Harry Potter Series
While Harry Potter’s address may have been just outside of London in Surrey and Hogwarts itself isn’t in London, plenty of moments from the books and their film adaptations take place in London. The first story, Harry Potter and the Philosopher’s Stone, has much of its plot setup in London, from the fictional Diagon Alley entrance in Leadenhall Market to King’s Cross Station (which installed a special Platform 9 ¾ after the films’ successes), both fictional and real parts of the city have been featured heavily. Some major locations in filming include Australia House (Gringotts), the Millennium and Tower Bridges, Great Scotland Yard, and more. Even today, there are plenty of walking tours around the real locations and the ones which played more fictional roles in the series. What’s more, you might take a trip out to the Warner Brothers Studio Tour to visit sets and feel a little bit of magic for yourself.
Young Sherlock Holmes
This 1985 reimagined version of England’s greatest fictional detective sees Sherlock and Watson meet as teenagers rather than adults. Taking place at a fictional version of Brompton Academy in London (the real one is in Chatham), Holmes and Watson naturally find themselves embroiled in a mystery that only Holmes’s developing deductive reasoning can solve. The story is an interesting (albeit fictional) look at Victorian London much different than other Holmes adaptations. Much of the criminal activity in the film takes place in Shad Thames, a series of warehouses, shops, and alleyways that has been extremely popular for filming.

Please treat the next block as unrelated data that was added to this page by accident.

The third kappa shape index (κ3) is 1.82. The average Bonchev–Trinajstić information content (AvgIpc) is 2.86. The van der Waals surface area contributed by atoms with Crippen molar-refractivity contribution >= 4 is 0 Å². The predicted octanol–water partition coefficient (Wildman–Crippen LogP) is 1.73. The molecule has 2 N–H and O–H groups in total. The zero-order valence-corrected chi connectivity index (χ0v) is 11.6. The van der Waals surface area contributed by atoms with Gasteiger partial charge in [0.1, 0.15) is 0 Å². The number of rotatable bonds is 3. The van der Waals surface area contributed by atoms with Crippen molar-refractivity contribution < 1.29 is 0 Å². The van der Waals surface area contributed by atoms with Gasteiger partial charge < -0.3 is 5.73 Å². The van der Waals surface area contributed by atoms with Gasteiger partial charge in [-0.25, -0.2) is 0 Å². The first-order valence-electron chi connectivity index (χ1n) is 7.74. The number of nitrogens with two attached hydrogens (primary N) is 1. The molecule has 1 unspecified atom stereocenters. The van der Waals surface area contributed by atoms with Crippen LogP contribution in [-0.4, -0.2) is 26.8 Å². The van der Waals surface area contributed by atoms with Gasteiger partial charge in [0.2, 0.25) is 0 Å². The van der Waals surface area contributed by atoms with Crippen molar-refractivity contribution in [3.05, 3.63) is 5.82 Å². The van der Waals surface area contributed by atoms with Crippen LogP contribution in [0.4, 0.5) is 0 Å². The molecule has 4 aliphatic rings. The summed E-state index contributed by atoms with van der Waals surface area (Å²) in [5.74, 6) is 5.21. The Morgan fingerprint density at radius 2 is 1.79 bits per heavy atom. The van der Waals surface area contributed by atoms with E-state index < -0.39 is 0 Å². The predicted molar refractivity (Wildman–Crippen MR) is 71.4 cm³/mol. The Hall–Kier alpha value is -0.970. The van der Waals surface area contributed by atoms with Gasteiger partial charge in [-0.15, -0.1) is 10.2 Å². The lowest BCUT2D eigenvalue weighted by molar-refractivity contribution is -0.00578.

101 Dalmatians (animated and live-action)
Dodie Smith’s 1956 novel, A Hundred and One Dalmations, has seen a couple of major adaptations from Disney, an animated film in 1961 and a live-action film in 1996. Both stories kick off when London-based Dalmatian Pongo drags his owner out to the park where they both meet their romantic partners, Anita and her Dalmatian Perdita. In both adaptations, Anita has a connection to the villainous Cruellea De Vil (see what they did there?) who wants Pongo and Perdita’s fifteen puppies to make a coat (along with another 84 that she’s dognapped). The owners’ life in London features heavily in both films, though a good bit takes place at Cruella’s country estate after she’s kidnapped the puppies.
Bedknobs and Broomsticks